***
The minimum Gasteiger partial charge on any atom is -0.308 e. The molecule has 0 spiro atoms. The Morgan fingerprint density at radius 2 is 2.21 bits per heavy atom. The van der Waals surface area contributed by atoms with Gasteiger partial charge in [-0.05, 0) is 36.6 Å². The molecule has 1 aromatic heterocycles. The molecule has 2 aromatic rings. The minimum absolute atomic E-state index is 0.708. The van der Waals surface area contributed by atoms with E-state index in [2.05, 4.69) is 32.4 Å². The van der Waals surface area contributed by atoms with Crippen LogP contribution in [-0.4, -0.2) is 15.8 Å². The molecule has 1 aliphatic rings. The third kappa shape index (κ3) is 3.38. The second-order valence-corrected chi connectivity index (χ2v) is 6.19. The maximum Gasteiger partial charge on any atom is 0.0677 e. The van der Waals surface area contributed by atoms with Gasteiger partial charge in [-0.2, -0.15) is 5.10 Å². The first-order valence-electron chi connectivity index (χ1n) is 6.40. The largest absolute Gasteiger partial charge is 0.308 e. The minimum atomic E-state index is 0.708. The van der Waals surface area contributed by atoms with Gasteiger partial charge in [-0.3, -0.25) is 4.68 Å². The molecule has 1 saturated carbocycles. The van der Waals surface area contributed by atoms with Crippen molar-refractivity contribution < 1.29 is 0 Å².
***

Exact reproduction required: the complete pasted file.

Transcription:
The minimum Gasteiger partial charge on any atom is -0.308 e. The molecule has 0 spiro atoms. The Morgan fingerprint density at radius 2 is 2.21 bits per heavy atom. The van der Waals surface area contributed by atoms with Gasteiger partial charge in [-0.05, 0) is 36.6 Å². The molecule has 1 aromatic heterocycles. The molecule has 2 aromatic rings. The minimum absolute atomic E-state index is 0.708. The van der Waals surface area contributed by atoms with E-state index in [2.05, 4.69) is 32.4 Å². The van der Waals surface area contributed by atoms with Crippen LogP contribution in [-0.4, -0.2) is 15.8 Å². The molecule has 1 aliphatic rings. The third kappa shape index (κ3) is 3.38. The second-order valence-corrected chi connectivity index (χ2v) is 6.19. The maximum Gasteiger partial charge on any atom is 0.0677 e. The van der Waals surface area contributed by atoms with Gasteiger partial charge in [-0.2, -0.15) is 5.10 Å². The first-order valence-electron chi connectivity index (χ1n) is 6.40. The largest absolute Gasteiger partial charge is 0.308 e. The minimum atomic E-state index is 0.708. The van der Waals surface area contributed by atoms with Gasteiger partial charge in [-0.3, -0.25) is 4.68 Å². The molecule has 1 saturated carbocycles. The van der Waals surface area contributed by atoms with Crippen molar-refractivity contribution < 1.29 is 0 Å².